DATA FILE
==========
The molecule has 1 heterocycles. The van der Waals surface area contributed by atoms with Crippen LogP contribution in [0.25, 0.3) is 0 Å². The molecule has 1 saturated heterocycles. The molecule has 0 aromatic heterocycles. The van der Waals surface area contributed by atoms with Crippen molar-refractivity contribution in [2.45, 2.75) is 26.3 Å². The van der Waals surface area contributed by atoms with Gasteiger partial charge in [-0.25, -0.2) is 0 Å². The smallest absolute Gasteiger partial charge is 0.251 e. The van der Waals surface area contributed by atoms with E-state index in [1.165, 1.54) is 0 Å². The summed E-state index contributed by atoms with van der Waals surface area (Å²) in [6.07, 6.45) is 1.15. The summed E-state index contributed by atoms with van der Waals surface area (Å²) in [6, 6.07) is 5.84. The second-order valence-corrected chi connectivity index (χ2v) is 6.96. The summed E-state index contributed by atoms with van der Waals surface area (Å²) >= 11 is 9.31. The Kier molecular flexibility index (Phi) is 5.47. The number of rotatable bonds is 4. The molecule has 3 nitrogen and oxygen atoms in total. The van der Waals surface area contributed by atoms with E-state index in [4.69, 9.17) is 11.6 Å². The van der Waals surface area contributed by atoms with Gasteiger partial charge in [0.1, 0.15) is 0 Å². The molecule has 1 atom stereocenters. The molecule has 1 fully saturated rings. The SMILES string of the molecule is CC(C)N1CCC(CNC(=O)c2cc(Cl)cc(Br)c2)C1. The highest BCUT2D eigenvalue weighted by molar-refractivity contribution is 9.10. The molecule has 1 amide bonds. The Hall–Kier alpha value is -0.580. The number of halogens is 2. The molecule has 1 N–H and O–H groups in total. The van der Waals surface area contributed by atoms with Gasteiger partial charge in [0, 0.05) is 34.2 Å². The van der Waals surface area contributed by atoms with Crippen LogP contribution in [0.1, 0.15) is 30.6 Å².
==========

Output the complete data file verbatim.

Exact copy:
The molecule has 1 heterocycles. The van der Waals surface area contributed by atoms with Crippen LogP contribution in [0.25, 0.3) is 0 Å². The molecule has 1 saturated heterocycles. The molecule has 0 aromatic heterocycles. The van der Waals surface area contributed by atoms with Crippen molar-refractivity contribution in [2.45, 2.75) is 26.3 Å². The van der Waals surface area contributed by atoms with Gasteiger partial charge in [-0.25, -0.2) is 0 Å². The smallest absolute Gasteiger partial charge is 0.251 e. The van der Waals surface area contributed by atoms with E-state index in [1.165, 1.54) is 0 Å². The summed E-state index contributed by atoms with van der Waals surface area (Å²) in [6.07, 6.45) is 1.15. The summed E-state index contributed by atoms with van der Waals surface area (Å²) in [6, 6.07) is 5.84. The second-order valence-corrected chi connectivity index (χ2v) is 6.96. The summed E-state index contributed by atoms with van der Waals surface area (Å²) >= 11 is 9.31. The Kier molecular flexibility index (Phi) is 5.47. The number of rotatable bonds is 4. The molecule has 3 nitrogen and oxygen atoms in total. The van der Waals surface area contributed by atoms with E-state index in [4.69, 9.17) is 11.6 Å². The van der Waals surface area contributed by atoms with Gasteiger partial charge in [0.1, 0.15) is 0 Å². The molecule has 1 atom stereocenters. The molecule has 1 fully saturated rings. The SMILES string of the molecule is CC(C)N1CCC(CNC(=O)c2cc(Cl)cc(Br)c2)C1. The highest BCUT2D eigenvalue weighted by molar-refractivity contribution is 9.10. The molecule has 1 amide bonds. The Hall–Kier alpha value is -0.580. The number of halogens is 2. The molecule has 1 N–H and O–H groups in total. The van der Waals surface area contributed by atoms with Gasteiger partial charge in [0, 0.05) is 34.2 Å². The van der Waals surface area contributed by atoms with Crippen LogP contribution in [0.1, 0.15) is 30.6 Å².